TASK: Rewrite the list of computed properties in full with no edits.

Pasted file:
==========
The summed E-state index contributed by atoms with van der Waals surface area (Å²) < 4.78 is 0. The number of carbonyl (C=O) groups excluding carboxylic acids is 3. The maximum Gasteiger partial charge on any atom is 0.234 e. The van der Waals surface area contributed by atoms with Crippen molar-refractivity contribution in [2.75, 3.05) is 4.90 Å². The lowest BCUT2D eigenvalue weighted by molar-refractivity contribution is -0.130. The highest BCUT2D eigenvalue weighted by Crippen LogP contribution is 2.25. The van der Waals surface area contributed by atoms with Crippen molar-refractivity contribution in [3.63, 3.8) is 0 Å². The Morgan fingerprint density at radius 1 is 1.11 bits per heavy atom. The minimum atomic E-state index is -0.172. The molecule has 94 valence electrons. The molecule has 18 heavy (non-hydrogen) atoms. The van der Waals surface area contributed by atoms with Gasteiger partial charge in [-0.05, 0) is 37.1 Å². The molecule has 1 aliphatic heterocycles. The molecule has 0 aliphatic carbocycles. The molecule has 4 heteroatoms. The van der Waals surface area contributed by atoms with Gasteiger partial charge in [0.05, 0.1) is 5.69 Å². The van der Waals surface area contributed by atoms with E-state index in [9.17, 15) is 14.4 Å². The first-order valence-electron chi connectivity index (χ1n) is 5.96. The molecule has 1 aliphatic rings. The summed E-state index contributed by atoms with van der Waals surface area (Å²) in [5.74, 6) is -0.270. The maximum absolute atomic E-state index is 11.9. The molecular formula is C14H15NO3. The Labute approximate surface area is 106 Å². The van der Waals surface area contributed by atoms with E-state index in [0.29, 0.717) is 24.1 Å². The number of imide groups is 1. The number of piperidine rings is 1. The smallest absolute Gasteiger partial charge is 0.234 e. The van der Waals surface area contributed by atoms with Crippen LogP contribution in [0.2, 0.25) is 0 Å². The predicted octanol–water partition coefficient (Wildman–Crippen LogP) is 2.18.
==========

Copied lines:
The summed E-state index contributed by atoms with van der Waals surface area (Å²) < 4.78 is 0. The number of carbonyl (C=O) groups excluding carboxylic acids is 3. The maximum Gasteiger partial charge on any atom is 0.234 e. The van der Waals surface area contributed by atoms with Crippen molar-refractivity contribution in [2.75, 3.05) is 4.90 Å². The lowest BCUT2D eigenvalue weighted by molar-refractivity contribution is -0.130. The highest BCUT2D eigenvalue weighted by Crippen LogP contribution is 2.25. The van der Waals surface area contributed by atoms with Crippen molar-refractivity contribution in [3.63, 3.8) is 0 Å². The Morgan fingerprint density at radius 1 is 1.11 bits per heavy atom. The minimum atomic E-state index is -0.172. The molecule has 94 valence electrons. The molecule has 18 heavy (non-hydrogen) atoms. The van der Waals surface area contributed by atoms with Gasteiger partial charge in [-0.05, 0) is 37.1 Å². The molecule has 1 aliphatic heterocycles. The molecule has 0 aliphatic carbocycles. The molecule has 4 heteroatoms. The van der Waals surface area contributed by atoms with Gasteiger partial charge in [0.05, 0.1) is 5.69 Å². The van der Waals surface area contributed by atoms with E-state index in [9.17, 15) is 14.4 Å². The first-order valence-electron chi connectivity index (χ1n) is 5.96. The molecule has 1 aliphatic rings. The summed E-state index contributed by atoms with van der Waals surface area (Å²) in [5.74, 6) is -0.270. The maximum absolute atomic E-state index is 11.9. The molecular formula is C14H15NO3. The Labute approximate surface area is 106 Å². The van der Waals surface area contributed by atoms with E-state index in [0.29, 0.717) is 24.1 Å². The number of imide groups is 1. The number of piperidine rings is 1. The smallest absolute Gasteiger partial charge is 0.234 e. The van der Waals surface area contributed by atoms with Crippen LogP contribution in [0.2, 0.25) is 0 Å². The predicted octanol–water partition coefficient (Wildman–Crippen LogP) is 2.18.